Women in Tech… it’s a topic that is everywhere at the moment. I have attended half a dozen events in the last few months alone. It’s clear that there is a problem when, as the director of Digital City reminded us, the proportion of women in tech falls from 17% to 10%. However, it is time to move from recognising the problem to proposing solutions and taking action. This is where Digital Leaders can rise to the challenge.
Of the 19 attendees at the North East’s recent Salon, only three were male. This immediately struck the delegates as a simple point that can be fixed. After all, the majority of senior decision makers in tech are still men, and it is they who need to demonstrate a diverse approach to promotion and staffing to make a difference. If an event is listed as ‘Women in…’ then there is an assumption that the event is FOR women. Not at all.
Skills, not talent
Our first discussant called on the group to stop referring to ‘talent shortages’. Talent is innate – skills can be learned, and should be taught to a diverse workforce in the immediate area where skills are needed. However, not enough women think that the tech workplace is for them, and of those who have an aspiration to succeed, many have found themselves cast out by culture (one attendee was an engineer who was not allowed to follow the route she wanted in the forces).
There is a perception that girls don’t do tech – perhaps the women of Bletchley Park would take exception to this. This is a recent UK cultural issue. An example was cited of an Iranian academic in the region who was astonished that there were no other women in her department, coming as she did from a country where women were in the majority in the tech sector.
The assembled company took stock of their own experiences. Many were ‘accidental techies’, and we represented so many diverse areas of ‘digital’ that it was immediately evident that the career path to ‘tech’ is not clear. Digital embraces so many environments: it is vital to communicate this variety to girls, and to show that it’s not just ‘computer science’!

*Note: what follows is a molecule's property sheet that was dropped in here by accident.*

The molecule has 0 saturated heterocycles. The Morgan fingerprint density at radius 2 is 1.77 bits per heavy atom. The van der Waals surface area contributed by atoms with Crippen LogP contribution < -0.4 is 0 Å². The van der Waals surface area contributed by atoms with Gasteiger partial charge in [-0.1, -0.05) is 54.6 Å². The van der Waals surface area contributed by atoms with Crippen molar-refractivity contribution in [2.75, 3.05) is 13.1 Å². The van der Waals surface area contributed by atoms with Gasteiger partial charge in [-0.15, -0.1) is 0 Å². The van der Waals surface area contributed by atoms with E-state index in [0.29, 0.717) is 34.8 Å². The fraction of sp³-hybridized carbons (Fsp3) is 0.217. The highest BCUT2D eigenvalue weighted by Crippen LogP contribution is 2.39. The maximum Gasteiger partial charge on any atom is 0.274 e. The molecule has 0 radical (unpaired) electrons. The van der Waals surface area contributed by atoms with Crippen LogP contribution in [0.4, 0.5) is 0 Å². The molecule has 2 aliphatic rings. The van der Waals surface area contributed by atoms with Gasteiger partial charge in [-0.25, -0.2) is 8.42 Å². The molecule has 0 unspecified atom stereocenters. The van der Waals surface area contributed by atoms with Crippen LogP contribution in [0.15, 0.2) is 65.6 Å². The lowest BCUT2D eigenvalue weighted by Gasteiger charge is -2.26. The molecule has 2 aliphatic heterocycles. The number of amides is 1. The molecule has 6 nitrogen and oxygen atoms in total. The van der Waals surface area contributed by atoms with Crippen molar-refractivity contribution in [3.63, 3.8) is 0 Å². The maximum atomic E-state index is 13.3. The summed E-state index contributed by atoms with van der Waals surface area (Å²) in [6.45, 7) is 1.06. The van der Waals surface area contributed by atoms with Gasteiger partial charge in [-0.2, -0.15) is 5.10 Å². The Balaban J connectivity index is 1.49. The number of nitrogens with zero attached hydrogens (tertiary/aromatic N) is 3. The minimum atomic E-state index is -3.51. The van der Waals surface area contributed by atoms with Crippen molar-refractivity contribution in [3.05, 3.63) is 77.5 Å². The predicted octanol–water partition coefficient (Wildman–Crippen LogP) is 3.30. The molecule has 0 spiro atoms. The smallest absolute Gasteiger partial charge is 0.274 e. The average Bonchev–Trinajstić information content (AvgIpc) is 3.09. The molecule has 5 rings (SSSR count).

Breaking the glass ceiling
Oh the cliché we thought we’d left behind! Our second discussant related how, despite an engineering background and simultaneous study of CIMA and Fortran, it ultimately took a Masters degree for her to push back successfully against the obfuscation and smoke and mirrors that protected the black art of IT from an invasion of the fairer sex.
The link between finance and IT has historically been a strong one, with the company’s accountant expected also to display a working knowledge of server management, multiple operating systems, and fixing printer jams. This is one route that attendees reported following on their journey into the world of tech. However, routes into STEM are not always clear, and many women have set up their own businesses because they cannot find an access point in established organisations. This is depriving industry of the unique contribution of women in tech, who bring soft skills and good communication to the table alongside solid technical capability. There is an even greater challenge for women who have taken a career break in such a fast-moving industry: by the time they are ready to return, they have fallen behind, and the majority do not have the confidence to step up and reskill.
Digital has to be demystified to deliver cultural change. It is, bluntly, a tool, and one which pervades all sectors: it is not a sector in itself. An accountant is still an accountant despite using cloud software, digital signing, online filing. A lawyer is still a lawyer. How then did marketing suddenly spawn ‘digital marketing’, for instance? Putting the emphasis on ‘digital’ is often inappropriate, and can be scary. A ‘digital business’ is just a business using today’s tools. The perception of ‘digital’ as a man’s world has sadly been reinforced by an element of lad culture. We need more gender-neutral workplaces with a pool table and a crèche!
So how can we move towards a solution? You have two challenges above, and we offer a third: